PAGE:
The ministry to which Timothy had been called was not going to be easy. He had to have the mindset of a soldier, complete with a sense of dedication and a determination to persevere under trial, seeing his work as a form of spiritual warfare. Like a soldier, Timothy's life was going to require focus and a freedom from distraction, even from the good things of life. "Soldiers don’t get tied up in the affairs of civilian life, for then they cannot please the officer who enlisted them" (2 Timothy 2:4 NLT). Like Paul, Timothy answered to a higher authority, the Sovereign God of the universe. He was enlisted into Kingdom service by God Himself and was to remain faithful to his King and his calling at all times. Paul reminded Timothy that a runner in a race must compete according to the rules if he wants to win. He can't bend the rules or shorten the course in an attempt to gain victory unfairly or unethically. Winning is impossible without obedience, just as fruitfulness is impossible with diligent, faithful work. It is the farmer who works hard all year long who gets to enjoy the fruit of his labor at harvest time.

At this point in his letter, Paul made an interesting shift from Timothy and his responsibilities, to the life of Jesus. He refers to the Lord as Jesus Christ, the only place in all of his letters where he arranged His names in that order. It would seem that he was attempting to emphasize the humanity of Christ. He was Jesus the man and the Messiah. Paul tells Timothy, "Always remember that Jesus Christ, a descendant of King David, was raised from the dead. This is the Good News I preach" (2 Timothy 2:8 NLT). Jesus was a descendant of David and heir to the throne of Israel. He was also the Messiah of Israel. And yet He had to suffer and die. In order for Jesus to be raised from the dead, He first had to go through the agony and pain of the crucifixion. He had to endure separation from His Heavenly Father. And it was the reality of Jesus' suffering, death, and ultimate resurrection that formed the basis for the Good News that Paul preached. It was the reason for which he suffered and for which he was willing to endure anything in order for its message to "bring salvation and eternal glory in Christ Jesus to those God has chosen" (2 Timothy 2:10 NLT). In referring to "those God has chosen," the "elect" in other translations, it would seem that Paul is calling Timothy to endure hardship in order that those who have come to faith in Christ might grow in Christ. In other words, Paul is charging Timothy to see to it that the body of Christ is cared for and that he sees to its spiritual growth.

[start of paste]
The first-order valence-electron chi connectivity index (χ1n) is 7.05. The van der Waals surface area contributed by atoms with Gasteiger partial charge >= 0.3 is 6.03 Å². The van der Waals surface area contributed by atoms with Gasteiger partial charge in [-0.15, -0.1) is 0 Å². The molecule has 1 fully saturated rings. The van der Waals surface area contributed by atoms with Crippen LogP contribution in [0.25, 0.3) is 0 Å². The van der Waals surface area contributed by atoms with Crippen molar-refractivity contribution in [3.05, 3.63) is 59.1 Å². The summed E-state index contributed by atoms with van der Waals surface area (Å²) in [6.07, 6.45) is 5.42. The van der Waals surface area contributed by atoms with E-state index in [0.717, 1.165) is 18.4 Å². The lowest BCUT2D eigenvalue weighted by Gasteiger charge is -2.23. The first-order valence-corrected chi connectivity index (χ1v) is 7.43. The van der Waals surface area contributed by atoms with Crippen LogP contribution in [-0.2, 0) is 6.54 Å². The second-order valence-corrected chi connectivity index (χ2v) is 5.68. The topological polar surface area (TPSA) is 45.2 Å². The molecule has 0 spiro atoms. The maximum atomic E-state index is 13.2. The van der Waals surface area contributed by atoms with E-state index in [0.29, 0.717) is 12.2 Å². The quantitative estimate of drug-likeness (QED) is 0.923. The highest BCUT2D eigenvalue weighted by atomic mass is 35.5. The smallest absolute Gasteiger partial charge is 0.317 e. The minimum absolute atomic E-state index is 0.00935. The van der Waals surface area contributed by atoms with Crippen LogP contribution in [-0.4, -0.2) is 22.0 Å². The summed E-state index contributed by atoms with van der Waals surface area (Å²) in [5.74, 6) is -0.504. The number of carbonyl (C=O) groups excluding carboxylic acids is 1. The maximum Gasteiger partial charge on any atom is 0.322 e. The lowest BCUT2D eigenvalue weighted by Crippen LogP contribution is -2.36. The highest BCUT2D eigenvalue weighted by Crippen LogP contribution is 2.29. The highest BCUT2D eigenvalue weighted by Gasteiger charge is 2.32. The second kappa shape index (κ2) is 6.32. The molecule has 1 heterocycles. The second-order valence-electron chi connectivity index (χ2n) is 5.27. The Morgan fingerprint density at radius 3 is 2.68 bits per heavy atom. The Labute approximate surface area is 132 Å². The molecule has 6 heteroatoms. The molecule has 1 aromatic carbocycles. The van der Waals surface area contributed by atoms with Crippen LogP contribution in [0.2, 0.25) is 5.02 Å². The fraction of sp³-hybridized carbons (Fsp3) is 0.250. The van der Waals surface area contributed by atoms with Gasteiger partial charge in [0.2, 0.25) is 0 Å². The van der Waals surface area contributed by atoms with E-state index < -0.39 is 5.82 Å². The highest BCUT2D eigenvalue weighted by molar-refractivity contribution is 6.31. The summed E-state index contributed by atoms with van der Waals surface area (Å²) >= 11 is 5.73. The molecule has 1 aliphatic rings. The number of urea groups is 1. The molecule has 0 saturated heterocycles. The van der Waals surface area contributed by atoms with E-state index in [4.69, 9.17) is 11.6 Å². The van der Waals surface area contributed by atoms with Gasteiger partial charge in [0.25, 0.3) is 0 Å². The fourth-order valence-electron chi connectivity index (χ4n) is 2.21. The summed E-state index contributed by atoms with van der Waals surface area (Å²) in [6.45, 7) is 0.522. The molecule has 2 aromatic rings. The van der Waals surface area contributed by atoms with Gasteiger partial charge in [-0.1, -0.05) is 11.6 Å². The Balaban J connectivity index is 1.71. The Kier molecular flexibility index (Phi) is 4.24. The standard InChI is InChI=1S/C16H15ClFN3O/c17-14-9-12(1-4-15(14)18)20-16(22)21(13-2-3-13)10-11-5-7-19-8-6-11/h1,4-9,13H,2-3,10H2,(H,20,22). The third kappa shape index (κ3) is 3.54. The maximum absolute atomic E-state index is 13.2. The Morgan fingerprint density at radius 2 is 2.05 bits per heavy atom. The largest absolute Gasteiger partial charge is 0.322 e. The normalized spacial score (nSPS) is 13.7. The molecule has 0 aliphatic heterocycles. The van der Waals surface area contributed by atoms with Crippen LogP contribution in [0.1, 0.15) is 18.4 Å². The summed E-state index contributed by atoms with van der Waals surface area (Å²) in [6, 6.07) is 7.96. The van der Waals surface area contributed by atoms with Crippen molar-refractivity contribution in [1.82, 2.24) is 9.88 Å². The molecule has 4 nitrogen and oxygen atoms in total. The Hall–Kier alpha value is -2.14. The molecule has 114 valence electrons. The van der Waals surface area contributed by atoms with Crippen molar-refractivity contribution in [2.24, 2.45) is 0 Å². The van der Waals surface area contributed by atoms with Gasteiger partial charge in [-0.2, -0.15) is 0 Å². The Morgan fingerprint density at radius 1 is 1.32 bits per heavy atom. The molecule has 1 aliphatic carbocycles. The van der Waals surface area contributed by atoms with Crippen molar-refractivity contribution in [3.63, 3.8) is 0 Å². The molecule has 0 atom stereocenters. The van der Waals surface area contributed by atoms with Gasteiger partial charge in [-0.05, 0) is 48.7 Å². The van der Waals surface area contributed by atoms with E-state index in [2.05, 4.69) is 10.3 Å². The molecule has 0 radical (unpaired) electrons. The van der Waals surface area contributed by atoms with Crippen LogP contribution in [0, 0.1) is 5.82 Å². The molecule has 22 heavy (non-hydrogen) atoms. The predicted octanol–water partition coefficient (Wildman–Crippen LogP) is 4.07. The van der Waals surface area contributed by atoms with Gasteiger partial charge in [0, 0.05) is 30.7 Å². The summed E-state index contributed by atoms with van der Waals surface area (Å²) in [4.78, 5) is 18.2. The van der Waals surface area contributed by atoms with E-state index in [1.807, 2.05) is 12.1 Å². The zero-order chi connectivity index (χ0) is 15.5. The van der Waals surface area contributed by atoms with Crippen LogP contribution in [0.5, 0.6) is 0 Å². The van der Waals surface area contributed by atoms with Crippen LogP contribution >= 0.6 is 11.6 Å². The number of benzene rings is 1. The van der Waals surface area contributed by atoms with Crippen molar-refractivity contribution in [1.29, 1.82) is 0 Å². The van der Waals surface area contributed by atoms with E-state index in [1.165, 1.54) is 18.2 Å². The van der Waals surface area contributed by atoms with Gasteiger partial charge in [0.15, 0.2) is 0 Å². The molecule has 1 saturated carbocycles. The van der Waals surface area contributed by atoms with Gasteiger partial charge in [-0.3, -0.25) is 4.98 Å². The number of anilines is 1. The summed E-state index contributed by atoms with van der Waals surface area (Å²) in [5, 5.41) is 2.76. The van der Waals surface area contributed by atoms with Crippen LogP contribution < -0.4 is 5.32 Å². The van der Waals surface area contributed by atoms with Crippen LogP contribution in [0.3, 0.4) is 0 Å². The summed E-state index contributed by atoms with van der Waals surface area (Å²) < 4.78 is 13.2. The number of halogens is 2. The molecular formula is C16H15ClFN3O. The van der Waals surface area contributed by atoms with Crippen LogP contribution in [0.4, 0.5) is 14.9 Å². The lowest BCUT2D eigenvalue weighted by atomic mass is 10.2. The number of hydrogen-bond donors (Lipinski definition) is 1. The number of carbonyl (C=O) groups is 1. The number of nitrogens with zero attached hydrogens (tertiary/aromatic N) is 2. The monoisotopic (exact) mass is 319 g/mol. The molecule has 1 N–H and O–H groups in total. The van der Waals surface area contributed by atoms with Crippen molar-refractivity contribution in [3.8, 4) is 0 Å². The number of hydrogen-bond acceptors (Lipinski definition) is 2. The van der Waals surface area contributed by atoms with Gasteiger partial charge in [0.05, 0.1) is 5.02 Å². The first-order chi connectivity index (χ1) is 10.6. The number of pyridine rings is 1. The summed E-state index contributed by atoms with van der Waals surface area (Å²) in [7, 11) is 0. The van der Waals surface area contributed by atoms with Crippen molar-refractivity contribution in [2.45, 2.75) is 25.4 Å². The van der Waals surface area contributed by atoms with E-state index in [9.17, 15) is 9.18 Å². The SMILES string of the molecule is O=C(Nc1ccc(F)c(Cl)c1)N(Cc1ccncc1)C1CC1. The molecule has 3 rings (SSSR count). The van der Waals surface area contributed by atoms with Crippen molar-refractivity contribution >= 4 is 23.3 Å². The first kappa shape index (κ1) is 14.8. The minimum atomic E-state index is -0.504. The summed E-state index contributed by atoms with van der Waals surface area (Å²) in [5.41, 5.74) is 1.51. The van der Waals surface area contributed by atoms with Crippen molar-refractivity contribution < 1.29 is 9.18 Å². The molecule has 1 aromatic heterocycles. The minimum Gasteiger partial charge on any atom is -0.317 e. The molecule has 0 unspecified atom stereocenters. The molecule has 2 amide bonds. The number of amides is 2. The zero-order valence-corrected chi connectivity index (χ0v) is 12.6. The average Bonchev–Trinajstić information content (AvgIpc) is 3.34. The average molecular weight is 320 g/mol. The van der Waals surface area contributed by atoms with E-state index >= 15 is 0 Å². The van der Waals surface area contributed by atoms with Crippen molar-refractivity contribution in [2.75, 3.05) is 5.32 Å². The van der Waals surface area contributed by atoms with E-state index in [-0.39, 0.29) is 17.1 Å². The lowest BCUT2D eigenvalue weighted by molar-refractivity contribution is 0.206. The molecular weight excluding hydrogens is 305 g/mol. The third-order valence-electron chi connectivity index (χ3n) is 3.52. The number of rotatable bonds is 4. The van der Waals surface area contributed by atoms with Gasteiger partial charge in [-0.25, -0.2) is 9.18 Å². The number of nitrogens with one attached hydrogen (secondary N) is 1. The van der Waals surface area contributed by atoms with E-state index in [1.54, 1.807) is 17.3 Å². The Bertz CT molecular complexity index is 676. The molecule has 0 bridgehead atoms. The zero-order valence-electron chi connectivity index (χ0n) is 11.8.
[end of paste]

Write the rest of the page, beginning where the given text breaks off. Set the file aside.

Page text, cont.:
Paul included what appears to be a poem or song that may have been part of a hymn in the early church. It carried a message that called believers in Christ to live lives of faithfulness.

If we die with him,     we will also live with him. If we endure hardship,     we will reign with him. If we deny him,     he will deny us. If we are unfaithful,     he remains faithful,     for he cannot deny who he is. (2 Timothy 2:11-13 NLT)

It is a reminder to live our lives in light of the reality of the resurrection. In salvation, our old nature was crucified with Christ. But one day, we will also experience resurrection and eternal life with Him. This is the same point Paul made in his letter to the Romans. "And since we died with Christ, we know we will also live with him. We are sure of this because Christ was raised from the dead, and he will never die again. Death no longer has any power over him." (Romans 6:8-9 NLT). Paul includes a sobering warning to remain faithful. Christ's faithfulness is unwavering and is not based on our own faithfulness. He is unchanging and His faithfulness is part of His character as God. So, in light of Christ's consistent and constant faithfulness to man, Paul challenged Timothy to live his life faithfully in return. Not only that, he was to call the people of God to faithfulness as well. Denial or rejection of Christ was unacceptable. Unfaithfulness was unthinkable. In view of all that Christ had done – His coming to earth as a man, His suffering at the hands of man, His death on behalf of man, and His resurrection to make possible the restoration of man – Paul saw no other response than a life of faithful, loving, grateful service to God in return.